The DigiGen project has documented how digital technologies play a central role in the everyday lives of children and young people across Europe (Seland et al. 2022). Digital technologies provide unique and new spaces and tools in itself, through social media, online gaming and educational technology. Just as important is how digital technologies link and connect family life (Kapella, Schmidt, & Vogl, 2022; Kapella, Sisask, & Barbuta, 2021), leisure (Parsanoglou et al., 2022), education (Eickelmann et al., 2021) and civic participation (Karatzogianni, Tiidenberg, & Parsanoglou, 2021).
Digital technologies, and in particular the internet has changed the way children and young people live, learn, socialize, communicate, and participate in society. The internet and the means to access it, such as tablets and smartphones, along with social media platforms and messaging apps, have become integral to the lives of youth around the world. They have transformed their education and learning, the way they make and maintain friendships, how they spend their leisure time, and their engagement with wider society.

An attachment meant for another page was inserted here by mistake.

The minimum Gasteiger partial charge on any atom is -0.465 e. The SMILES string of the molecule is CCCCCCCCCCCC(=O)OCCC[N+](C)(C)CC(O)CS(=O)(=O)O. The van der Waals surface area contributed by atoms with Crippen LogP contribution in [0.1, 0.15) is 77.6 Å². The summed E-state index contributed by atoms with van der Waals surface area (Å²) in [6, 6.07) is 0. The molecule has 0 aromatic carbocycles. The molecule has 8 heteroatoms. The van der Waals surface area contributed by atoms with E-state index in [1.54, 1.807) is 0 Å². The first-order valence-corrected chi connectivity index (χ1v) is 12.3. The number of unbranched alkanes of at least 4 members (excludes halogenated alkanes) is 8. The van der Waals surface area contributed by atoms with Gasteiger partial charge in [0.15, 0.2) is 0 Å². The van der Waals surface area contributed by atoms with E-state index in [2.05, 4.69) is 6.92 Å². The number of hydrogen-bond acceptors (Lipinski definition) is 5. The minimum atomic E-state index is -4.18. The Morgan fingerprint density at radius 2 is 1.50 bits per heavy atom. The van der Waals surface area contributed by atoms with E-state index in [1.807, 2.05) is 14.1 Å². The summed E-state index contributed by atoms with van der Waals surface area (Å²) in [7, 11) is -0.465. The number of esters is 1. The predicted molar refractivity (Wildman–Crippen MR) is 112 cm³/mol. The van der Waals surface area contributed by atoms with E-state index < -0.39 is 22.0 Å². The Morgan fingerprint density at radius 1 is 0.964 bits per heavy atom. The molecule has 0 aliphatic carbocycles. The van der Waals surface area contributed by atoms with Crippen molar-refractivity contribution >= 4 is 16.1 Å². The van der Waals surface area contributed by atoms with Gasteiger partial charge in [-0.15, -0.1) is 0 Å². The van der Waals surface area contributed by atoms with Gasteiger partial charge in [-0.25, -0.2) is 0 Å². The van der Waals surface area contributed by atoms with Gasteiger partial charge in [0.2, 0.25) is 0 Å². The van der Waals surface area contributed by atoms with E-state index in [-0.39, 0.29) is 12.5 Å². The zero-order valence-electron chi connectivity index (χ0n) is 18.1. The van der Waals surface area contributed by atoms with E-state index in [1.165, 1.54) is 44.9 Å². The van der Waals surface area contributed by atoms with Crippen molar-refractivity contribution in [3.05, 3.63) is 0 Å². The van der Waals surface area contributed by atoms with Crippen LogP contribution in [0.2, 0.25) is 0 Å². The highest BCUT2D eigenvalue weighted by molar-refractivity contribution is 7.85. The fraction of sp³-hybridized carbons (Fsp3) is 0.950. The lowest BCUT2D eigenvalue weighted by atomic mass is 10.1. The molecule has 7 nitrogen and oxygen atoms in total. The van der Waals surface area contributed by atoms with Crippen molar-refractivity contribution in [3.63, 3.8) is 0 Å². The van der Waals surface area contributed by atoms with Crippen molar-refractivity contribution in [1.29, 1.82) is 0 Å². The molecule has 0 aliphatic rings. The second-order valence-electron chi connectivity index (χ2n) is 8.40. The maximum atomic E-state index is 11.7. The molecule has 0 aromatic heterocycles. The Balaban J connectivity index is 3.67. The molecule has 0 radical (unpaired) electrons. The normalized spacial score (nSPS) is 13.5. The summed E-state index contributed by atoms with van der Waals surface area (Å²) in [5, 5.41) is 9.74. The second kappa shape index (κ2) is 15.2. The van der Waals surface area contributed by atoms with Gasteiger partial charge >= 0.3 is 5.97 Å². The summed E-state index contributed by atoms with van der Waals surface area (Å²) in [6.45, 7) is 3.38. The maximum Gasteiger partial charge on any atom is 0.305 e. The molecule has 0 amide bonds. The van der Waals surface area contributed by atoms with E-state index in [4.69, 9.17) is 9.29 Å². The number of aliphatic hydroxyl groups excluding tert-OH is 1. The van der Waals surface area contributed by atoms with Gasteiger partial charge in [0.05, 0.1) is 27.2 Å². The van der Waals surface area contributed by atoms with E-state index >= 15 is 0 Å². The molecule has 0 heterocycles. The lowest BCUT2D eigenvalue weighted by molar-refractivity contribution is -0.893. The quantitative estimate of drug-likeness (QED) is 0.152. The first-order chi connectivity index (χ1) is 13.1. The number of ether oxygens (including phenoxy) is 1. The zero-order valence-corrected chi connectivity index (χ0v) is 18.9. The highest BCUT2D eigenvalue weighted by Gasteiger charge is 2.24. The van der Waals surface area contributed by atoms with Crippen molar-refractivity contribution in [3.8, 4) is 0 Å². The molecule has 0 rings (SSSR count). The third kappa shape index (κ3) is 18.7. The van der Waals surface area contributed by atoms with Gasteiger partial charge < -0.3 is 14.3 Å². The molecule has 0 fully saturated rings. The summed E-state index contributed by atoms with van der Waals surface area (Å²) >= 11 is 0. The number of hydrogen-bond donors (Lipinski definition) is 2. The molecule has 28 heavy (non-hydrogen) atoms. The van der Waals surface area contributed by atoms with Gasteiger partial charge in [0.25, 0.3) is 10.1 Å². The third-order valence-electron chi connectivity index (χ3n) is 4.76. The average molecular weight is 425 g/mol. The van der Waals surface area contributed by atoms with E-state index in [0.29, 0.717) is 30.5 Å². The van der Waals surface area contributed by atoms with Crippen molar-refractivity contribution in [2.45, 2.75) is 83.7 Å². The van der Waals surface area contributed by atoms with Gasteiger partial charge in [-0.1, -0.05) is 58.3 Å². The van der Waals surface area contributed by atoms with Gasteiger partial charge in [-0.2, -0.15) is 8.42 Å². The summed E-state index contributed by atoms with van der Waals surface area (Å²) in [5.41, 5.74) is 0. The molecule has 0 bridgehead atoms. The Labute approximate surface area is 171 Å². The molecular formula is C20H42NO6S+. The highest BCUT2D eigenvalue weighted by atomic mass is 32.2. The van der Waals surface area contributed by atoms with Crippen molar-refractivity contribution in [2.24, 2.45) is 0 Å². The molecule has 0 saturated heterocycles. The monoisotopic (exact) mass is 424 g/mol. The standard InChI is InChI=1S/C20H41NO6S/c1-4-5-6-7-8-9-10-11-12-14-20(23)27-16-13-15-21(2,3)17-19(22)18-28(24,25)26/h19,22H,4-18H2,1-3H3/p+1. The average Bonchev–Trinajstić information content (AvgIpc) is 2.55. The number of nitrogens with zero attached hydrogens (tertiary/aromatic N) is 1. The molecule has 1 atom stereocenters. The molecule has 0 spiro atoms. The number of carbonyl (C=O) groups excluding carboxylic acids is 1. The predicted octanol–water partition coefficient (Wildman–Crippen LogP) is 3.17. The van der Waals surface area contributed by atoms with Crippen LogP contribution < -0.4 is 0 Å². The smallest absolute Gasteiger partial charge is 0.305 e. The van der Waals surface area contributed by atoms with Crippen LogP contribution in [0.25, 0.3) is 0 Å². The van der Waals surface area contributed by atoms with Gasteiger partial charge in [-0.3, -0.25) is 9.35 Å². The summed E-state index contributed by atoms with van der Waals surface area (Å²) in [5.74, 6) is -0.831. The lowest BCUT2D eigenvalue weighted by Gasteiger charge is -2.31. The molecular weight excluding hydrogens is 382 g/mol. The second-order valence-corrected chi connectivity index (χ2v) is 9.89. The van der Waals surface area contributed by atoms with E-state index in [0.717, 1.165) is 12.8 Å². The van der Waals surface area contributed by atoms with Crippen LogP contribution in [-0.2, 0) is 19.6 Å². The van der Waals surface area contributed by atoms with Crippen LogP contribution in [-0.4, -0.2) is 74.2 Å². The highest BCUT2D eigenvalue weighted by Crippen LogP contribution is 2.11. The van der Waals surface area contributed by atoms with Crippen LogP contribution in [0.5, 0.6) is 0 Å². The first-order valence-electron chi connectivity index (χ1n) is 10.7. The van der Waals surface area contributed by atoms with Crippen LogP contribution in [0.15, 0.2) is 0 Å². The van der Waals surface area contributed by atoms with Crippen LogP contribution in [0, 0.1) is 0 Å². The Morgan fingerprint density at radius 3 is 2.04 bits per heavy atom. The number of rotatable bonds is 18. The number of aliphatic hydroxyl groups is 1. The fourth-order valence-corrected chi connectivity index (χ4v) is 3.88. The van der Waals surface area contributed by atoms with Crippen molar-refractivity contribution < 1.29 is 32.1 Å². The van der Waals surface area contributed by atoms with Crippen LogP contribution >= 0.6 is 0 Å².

In this policy brief, we present research-based policy recommendations, designed to combat systematic inequalities in the opportunities, capacities, and desires of young people to reap the benefits of digitalization.
The policy recommendations will assist national authorities to design policies that may support their work towards many of the child-focused Sustainable Development Goals (SDGs) developed by the United Nations. We show how the technological transformations affecting the lives of young people should be taken into account when reporting on progress towards these goals. Finally, we provide some tools to identify indicators and data on a European and national level to help identifying relevant focus areas.
See the full policy brief here.